3. Laura Martinez Ingio – College of Social Sciences, School of Psychology

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Uye, the alpha of Pantai Batu

The picture shows an adult male of crested macaque (Macaca nigra), species only found in the North of Sulawesi (Indonesia). Crested macaques live in cohesive groups of several tens of individuals of different sexes and ages. Different groups compete for access to resources such as food. When groups encounter, the meeting might end up with one chasing the other if violence doesn’t escalate to higher levels.

This male is called Uye, the alpha male of one of the study groups of my PhD. In this species, alpha males have preferential access to food and partners and father almost all the babies in their group during the years they hold the position. They are usually one of most active participants during encounters between groups. My PhD looks at the factors that influence the outcome and development of these encounters and how these events affect the social behaviours within the groups. My research was possible thanks to the Macaca Nigra Project.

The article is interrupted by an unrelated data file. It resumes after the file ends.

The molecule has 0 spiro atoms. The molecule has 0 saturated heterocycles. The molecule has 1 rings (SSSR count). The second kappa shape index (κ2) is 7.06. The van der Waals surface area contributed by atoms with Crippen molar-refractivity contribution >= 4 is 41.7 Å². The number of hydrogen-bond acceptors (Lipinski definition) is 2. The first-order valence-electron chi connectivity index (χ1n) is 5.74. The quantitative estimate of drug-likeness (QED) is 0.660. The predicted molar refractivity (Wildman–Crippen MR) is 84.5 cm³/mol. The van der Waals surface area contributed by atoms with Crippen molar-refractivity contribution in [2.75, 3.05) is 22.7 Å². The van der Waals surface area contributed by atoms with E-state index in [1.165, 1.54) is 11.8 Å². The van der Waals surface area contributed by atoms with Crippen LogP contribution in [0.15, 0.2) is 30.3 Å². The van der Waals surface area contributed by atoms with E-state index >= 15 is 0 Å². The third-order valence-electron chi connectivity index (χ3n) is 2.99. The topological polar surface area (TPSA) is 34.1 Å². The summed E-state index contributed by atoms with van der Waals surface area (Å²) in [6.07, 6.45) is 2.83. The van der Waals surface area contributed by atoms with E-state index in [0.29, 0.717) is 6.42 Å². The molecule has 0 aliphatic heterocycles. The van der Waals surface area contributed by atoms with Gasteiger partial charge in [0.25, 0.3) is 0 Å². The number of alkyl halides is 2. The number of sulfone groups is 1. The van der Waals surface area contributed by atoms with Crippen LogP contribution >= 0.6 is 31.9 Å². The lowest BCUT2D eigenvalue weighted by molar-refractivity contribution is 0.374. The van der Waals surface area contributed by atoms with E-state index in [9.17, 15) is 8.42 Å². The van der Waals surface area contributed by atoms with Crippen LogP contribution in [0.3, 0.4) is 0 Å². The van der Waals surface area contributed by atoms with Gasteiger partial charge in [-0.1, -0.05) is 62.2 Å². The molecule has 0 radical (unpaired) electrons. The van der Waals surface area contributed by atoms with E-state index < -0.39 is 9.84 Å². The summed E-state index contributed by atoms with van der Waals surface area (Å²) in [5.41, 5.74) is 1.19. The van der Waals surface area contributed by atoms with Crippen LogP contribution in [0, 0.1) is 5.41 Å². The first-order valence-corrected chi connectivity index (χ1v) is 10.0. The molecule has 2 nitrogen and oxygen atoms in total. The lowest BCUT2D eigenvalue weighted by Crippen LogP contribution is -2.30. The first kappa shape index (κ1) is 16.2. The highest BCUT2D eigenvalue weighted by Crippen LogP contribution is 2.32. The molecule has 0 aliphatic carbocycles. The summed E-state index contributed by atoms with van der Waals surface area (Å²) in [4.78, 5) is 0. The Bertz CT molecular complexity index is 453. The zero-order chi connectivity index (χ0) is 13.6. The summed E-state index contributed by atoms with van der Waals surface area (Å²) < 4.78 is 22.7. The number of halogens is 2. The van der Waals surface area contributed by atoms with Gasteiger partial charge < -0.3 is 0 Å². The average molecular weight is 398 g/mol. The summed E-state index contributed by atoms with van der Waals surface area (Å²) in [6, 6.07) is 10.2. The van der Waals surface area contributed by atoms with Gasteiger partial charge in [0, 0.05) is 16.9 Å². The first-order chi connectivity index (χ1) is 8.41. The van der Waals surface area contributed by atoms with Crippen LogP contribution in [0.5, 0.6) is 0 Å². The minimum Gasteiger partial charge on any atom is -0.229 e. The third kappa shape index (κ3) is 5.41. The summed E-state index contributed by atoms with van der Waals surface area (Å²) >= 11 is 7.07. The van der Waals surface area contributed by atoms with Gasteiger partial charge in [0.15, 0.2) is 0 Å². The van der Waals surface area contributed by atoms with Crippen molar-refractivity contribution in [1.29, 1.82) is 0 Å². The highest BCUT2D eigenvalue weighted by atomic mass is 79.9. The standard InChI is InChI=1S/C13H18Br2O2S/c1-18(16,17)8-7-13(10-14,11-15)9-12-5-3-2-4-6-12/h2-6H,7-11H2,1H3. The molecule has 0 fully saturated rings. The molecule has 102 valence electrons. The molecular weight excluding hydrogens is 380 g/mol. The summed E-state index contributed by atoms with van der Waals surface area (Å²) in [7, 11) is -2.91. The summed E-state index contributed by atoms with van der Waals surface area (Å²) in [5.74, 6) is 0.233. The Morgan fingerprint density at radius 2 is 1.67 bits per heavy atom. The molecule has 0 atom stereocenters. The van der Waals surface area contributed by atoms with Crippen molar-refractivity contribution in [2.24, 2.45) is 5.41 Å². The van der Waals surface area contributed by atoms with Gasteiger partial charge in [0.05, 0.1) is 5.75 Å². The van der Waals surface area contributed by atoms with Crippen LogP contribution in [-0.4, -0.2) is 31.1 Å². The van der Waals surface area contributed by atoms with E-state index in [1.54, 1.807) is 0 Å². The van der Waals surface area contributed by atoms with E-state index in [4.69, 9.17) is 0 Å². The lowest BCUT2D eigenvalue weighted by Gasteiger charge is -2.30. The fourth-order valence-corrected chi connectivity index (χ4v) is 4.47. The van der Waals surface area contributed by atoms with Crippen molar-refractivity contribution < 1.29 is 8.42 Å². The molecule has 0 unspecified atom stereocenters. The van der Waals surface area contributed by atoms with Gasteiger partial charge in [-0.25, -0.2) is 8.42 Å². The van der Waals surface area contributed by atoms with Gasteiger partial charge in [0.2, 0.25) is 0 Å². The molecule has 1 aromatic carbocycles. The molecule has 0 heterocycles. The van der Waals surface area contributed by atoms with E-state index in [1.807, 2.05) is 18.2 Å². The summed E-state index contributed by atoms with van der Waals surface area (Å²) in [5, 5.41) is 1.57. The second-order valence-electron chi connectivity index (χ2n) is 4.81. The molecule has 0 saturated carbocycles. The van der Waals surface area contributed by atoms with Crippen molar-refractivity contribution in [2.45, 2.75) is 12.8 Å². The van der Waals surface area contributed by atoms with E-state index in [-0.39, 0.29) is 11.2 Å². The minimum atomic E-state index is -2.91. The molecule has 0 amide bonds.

4. Laura Martinez Ingio – College of Social Sciences, School of Psychology

Battle prisoner

Battle Prisoner

The picture shows a juvenile crested macaque (Macaca nigra), species only found in North Sulawesi (Indonesia). Crested macaques live in cohesive groups of several tens of individuals of different sexes and ages. Different groups compete for access to resources such as food. When groups encounter, the meeting might end up with one chasing the other if violence doesn’t escalate to higher levels.

This juvenile was isolated from its group during an encounter and was fiercely attacked by the other group. In this picture, we see it between the attacks that the members of the other group were subjecting it to. In the end, it managed to escape and went back to its group. My PhD looks at the factors that influence the outcome and development of these encounters and how these events affect the social behaviours within the groups. My research was possible thanks to the Macaca Nigra Project.